William Lee: George Washington's Valet
For many years William Lee, also known as Will or Billy, worked as George Washington's valet. He also served as the butler until his brother Frank took over the job.
As Washington's valet, Billy looked after his master's clothes and probably powdered and curled his hair. He often picked up and dropped off mail at the post office in Alexandria. He accompanied Washington on fox hunts. He had a sturdy, athletic build and was a wonderful horseman.
During the American Revolution, Billy went to war with Washington and was put in charge of the General's most important papers. Two years after the war, Billy fell and broke one of his knees, which left him disabled. Several years later, he fell again and broke the other knee. The last accident made it impossible for him to continue his duties as a valet, and he thus became the Mount Vernon shoemaker.
During the Revolution, Billy was married to a free black woman named Margaret Thomas, who was hired to help at one of Washington's military headquarters. After the war, Billy asked the General to bring his wife to Virginia. Although Washington did not like her very much, he arranged for Margaret to live at Mount Vernon. Surviving records do not tell if she actually ever did go there, but Billy seems to have been single in 1799.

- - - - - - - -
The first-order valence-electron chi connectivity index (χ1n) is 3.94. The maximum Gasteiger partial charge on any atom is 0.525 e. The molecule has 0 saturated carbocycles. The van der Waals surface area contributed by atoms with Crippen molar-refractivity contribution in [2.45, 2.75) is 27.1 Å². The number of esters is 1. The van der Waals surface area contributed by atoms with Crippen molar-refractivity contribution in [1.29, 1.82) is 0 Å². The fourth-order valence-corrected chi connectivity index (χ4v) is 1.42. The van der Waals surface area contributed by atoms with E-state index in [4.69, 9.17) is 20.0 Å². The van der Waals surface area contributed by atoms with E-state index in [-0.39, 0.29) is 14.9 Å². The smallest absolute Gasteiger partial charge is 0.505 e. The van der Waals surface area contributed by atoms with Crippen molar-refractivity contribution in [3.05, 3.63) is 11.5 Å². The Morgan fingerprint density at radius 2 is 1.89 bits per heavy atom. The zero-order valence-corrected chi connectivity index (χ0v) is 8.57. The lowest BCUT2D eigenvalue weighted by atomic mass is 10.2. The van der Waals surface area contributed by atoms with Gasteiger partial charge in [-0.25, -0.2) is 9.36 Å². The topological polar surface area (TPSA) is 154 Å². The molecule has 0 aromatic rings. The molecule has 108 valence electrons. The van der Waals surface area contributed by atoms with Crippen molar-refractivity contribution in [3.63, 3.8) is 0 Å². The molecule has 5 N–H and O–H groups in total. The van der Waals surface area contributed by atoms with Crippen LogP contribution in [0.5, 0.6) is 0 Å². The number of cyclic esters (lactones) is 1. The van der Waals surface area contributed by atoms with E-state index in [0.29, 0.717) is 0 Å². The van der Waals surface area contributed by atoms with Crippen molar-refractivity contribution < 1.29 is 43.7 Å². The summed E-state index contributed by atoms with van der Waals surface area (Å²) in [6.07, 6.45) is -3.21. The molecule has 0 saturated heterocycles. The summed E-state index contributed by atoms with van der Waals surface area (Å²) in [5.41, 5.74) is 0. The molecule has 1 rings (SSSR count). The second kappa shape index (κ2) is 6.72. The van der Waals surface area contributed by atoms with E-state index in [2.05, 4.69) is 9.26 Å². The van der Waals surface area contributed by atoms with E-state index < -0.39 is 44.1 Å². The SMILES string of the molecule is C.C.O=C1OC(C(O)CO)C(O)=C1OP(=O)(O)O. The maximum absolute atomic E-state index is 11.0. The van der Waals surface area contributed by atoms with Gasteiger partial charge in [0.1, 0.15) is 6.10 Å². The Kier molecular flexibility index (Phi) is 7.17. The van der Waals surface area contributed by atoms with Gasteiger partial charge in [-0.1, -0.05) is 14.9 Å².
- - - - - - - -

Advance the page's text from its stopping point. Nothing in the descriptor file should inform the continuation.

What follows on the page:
Washington made arrangements to free Billy in his will, providing him with food, clothing, and $30 dollars a year (a rather large sum at the time) for the rest of his life. As an old man, Billy was popular with visitors to Mount Vernon who wanted to meet him because he had known George Washington so well.
Billy Lee died about 1828 and is buried in the slave burial ground at Mount Vernon.